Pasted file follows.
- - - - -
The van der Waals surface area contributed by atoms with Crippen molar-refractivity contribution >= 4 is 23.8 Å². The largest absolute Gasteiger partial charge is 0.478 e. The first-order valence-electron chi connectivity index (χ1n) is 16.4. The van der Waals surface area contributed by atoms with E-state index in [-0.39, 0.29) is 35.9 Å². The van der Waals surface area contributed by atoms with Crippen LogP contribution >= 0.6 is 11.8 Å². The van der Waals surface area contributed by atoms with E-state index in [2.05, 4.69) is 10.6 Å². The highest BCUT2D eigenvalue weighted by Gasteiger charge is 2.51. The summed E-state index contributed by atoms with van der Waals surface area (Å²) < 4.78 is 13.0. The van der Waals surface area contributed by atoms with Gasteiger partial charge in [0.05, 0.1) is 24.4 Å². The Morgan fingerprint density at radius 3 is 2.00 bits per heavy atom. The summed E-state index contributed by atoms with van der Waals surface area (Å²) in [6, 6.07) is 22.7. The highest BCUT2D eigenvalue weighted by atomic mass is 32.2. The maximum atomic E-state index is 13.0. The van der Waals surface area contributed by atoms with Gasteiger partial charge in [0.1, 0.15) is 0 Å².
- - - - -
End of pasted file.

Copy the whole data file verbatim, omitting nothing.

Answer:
The van der Waals surface area contributed by atoms with Crippen molar-refractivity contribution >= 4 is 23.8 Å². The largest absolute Gasteiger partial charge is 0.478 e. The first-order valence-electron chi connectivity index (χ1n) is 16.4. The van der Waals surface area contributed by atoms with E-state index in [-0.39, 0.29) is 35.9 Å². The van der Waals surface area contributed by atoms with Crippen LogP contribution >= 0.6 is 11.8 Å². The van der Waals surface area contributed by atoms with E-state index in [2.05, 4.69) is 10.6 Å². The highest BCUT2D eigenvalue weighted by Gasteiger charge is 2.51. The summed E-state index contributed by atoms with van der Waals surface area (Å²) < 4.78 is 13.0. The van der Waals surface area contributed by atoms with Gasteiger partial charge in [0.05, 0.1) is 24.4 Å². The Morgan fingerprint density at radius 3 is 2.00 bits per heavy atom. The summed E-state index contributed by atoms with van der Waals surface area (Å²) in [6, 6.07) is 22.7. The highest BCUT2D eigenvalue weighted by atomic mass is 32.2. The maximum atomic E-state index is 13.0. The van der Waals surface area contributed by atoms with Gasteiger partial charge in [0.1, 0.15) is 0 Å².